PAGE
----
Anyone who frequently moves around the Berlin startup scene knows that English is spoken more often than German - regardless of where the founders originally come from. Anyone familiar with German tax offices, on the other hand, will not notice as much diversity there. German is the official language. Period. When the two worlds collide, it can be a challenge. Accounting specialists who understand both sides can help.
The right attitude is more important than the right passport
What is commonplace in Berlin coworking spaces is also true at DONE!Financials. As accounting experts who accompany many startups, the team at DONE!Financials is a motley bunch. The staff is made up of two Germans, two Americans, a Russian, an Indian, a Pole and a Greek. "When selecting team members, I never look at language or culture," says CEO Magnus Bilke. "I look for doers who are hands-on and intrinsically motivated." Of course, he says, professional qualification is required. But if you have the right attitude, you can always learn a lot more professionally. "From my point of view, the so-called soft factors are way more important," emphasizes Bilke.
In the startup world, diversity is a fact of life
From his own experience, Magnus Bilke can confirm what international studies have also shown: A diverse team with different ways of thinking can develop better solutions. "Our structure corresponds to that of our customers," says Magnus. "If you're in the tech and startup industry in Germany like we are, language skills and intercultural competencies are simply a must." A very concrete advantage arises when customers act cross-border. DONE!Financials can solve individual challenges with native speakers who have specialized knowledge of the respective target markets. The colleagues also support each other in the process.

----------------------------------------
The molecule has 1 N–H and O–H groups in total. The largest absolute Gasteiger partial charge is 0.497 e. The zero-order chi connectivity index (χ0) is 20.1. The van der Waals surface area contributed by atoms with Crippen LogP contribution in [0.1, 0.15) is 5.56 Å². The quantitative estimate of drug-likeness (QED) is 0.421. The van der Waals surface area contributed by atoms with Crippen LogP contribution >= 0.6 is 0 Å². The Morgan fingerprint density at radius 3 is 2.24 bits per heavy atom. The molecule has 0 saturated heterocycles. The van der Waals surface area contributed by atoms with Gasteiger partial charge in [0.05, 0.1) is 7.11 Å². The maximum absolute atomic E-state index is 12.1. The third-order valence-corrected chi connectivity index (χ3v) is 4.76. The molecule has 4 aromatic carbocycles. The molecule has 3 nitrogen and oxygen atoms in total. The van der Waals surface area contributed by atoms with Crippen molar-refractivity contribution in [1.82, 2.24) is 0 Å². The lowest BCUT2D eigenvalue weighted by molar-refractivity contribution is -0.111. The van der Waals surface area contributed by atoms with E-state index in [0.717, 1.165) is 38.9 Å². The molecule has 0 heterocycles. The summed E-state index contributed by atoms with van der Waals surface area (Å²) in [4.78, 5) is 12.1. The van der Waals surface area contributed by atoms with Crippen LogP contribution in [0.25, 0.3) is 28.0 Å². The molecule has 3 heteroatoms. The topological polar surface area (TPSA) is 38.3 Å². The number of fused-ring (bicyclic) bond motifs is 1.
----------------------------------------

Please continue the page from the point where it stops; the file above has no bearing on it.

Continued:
Global startup culture reaches its limits at the door to the tax office
In the startup world, a lack of German language skills is not a problem. English is also spoken in conversations with investors and other startups. This also has the advantage that new colleagues from other countries can quickly join in. However, solely English-speaking accountants thinking about joining a long-established German company face a challenge. These companies, even if they are internationally active and sell their goods all around the world, usually only have German-language documentation of their accounting. An accountant without solid German skills will have a tough time to fit in and understand all the processes. In addition, when dealing with the German financial authorities, you won't get very far without a decent command of German either. This is where the global startup culture reaches its limits. DONE!Financials supports employees who work for German customers with language courses if required.
"I look for doers who are hands-on and intrinsically motivated", says Magnus
In a foreign language you focus on the essentials
Many international employees at DONE!Financials’ team now also speak good German. But internally, the staff still communicates in English. Even though it is a foreign language for most of them. Magnus Bilke is convinced that this is not a disadvantage in everyday life. "It leads to concentrating on the essentials and things not being talked to pieces." Conversely, not having a good command of English is also increasingly becoming a problem in Germany, not only in the tech industry.
Startups offer bookkeepers many opportunities
Most of the younger bookkeepers speak English well. This is not always the case with older generations of bookkeepers – while exceptions prove the rule. "I can only encourage older colleagues not to be shy and to learn English," says the DONE!Financials founder. He adds that this opens up many new opportunities, as the startup world offers an exciting, growing job market with many opportunities for accountants. "Plus, it's just fun to work in an environment with people from different cultural backgrounds.”